I can’t say that I was ever the most avid reader, or the biggest fan, of Gawker. But as the trenchant news website was forced to shut down this week as the result of the combined forces of Peter Thiel and Hulk Hogan, I realized that I was being more than a little hypocritical.

After all, as a historian of 1790s culture, I rely heavily on the work of Benjamin Franklin Bache. And if anything embodied the no-holds-barred, gossipy style of Gawker in the 18th century – not to mention the attempted backlash from powerful forces – it was the Aurora General Advertiser.

Of course, it is not at all new to note that there are similarities between the internet journalism (of all types) of the early 21st century, and their late-18th century counterparts printing newspapers and pamphlets. Work such as Joanne Freeman’s Affairs of Honor has highlighted the importance of carefully-placed gossip in structuring political networks; Jeffrey Pasley’s The Tyranny of Printers, among other works, highlights the important role that newspapers played not just in spreading the news, but in forming crucial pillars of nascent party organizations.

After all, the power of good writing often finds itself getting up the nose of powerful interests. That is the beauty of the Aurora (or, for that matter, its Federalist counterpart Porcupine’s Gazette) for the historian of 1790s political culture – it is hard to think of anything that distills the essence of partisan rivalry so clearly as the abrasive and direct writing style of Benjamin Franklin Bache (and William Cobbett). As a DPhil student working through microfilm reels in a dark room at the British Library’s Colindale building, it was a joy to see the strident nature of the Aurora’s commentary.

This was, of course, critical to the political culture of the 1790s. Though political leaders hoped that the political settlement of the Constitution might lead to a more unified, less rowdy nation, American society remained resolutely politicized. Benjamin Franklin Bache, the editor of the Aurora, was a crucial figure in maintaining this polarization. The pugnacious style, and the willingness to do the very opposite of what the government wanted, gave a perfect written embodiment of the geographically disparate opposition to the Federalist regime.

This style continued after Bache’s death in 1798 – not just through his successor as editor, William Duane (who perhaps managed to achieve the not inconsequential task of irritating more people than Bache himself) but in the many other journalists and editors and gossip-mongers inspired by what the Aurora had made possible. Like Gawker, many might have had distaste for the type of ‘news’ that the Aurora produced, but even those who sneered often found themselves imitating the style.

That achievement didn’t come without making enemies, of course. Spurred by nationalist pride in the wake of the XYZ Affair, Federalists attempted to take down their leading opponent through the legal system, passing the Sedition Act in an attempt to silence their critics. Yellow fever ended up silencing Bache, which is more than can be said for the Sedition Acts.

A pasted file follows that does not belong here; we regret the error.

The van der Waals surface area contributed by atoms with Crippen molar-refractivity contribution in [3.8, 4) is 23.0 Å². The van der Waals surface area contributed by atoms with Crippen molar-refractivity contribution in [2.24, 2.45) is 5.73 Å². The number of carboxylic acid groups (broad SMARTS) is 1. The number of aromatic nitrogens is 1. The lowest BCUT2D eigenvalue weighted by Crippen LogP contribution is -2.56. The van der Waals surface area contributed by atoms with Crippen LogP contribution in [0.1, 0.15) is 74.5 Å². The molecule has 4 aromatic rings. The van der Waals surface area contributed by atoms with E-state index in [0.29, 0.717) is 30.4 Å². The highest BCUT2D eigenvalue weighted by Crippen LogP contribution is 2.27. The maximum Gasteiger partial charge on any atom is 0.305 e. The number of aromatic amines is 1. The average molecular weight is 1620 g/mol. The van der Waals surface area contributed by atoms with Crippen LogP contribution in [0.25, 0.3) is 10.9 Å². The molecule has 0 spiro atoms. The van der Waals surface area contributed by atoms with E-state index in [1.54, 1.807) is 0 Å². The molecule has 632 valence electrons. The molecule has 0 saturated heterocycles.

For when the legal system came after the Aurora, the plan backfired completely. A reversal of electoral fortunes and renewed political activism was only the tip of the iceberg. In a great testament to the spirit of the revolution, Americans took to printing newspapers with renewed vigor. Far from suppressing the gossipy tendencies of newspapers, attempts to suppress editors produced precisely the opposite effect. Democratic-Republicans were emboldened, not cowed, by attempts to limit their freedom of expression.

Perhaps the comparison between Gawker and the Aurora is a little too simplistic. Perhaps the 18th-century brand of gossip was more aimed at political targets than Gawker’s tendency to attention-grabbing salaciousness. At the same time, the website’s success – though often too prurient for my states – came through giving its readers a sense they were getting an image of the powerful that you weren’t supposed to have. Were the broadsides of the 1790s all that different in the political culture of the time? After all, this is the period in which Sally Hemings rumors first appeared. As Gawker closes its doors, it is worth reflecting on the ways in which previous gossipy publications have shaped the way we understand the past.

This article originally appeared on The Junto blog.

About The Author

Ken Owen

Kenneth Owen is currently Assistant Professor of History at the University of Illinois at Springfield. He has been blazing his own personal frontier trail, having taught previously at Ohio University and the University of Sussex. He received his DPhil from the University of Oxford in April 2011, for his dissertation ‘Political Community in Revolutionary Pennsylvania, 1774-1800’. His research focuses on the history of political organization and mobilization during the American Revolution and Early Republic, with particular focus on extra-governmental forms of political activism. He is currently working on revising his book manuscript, and starting research on his new project, ‘The Constitutional Frontier, 1790-1850’. When not involved in history projects of some sort, he can normally be found trying to convince students that cricket is the highest pinnacle of civilization, watching sports, or plotting to continue his quest to set foot in all 50 states.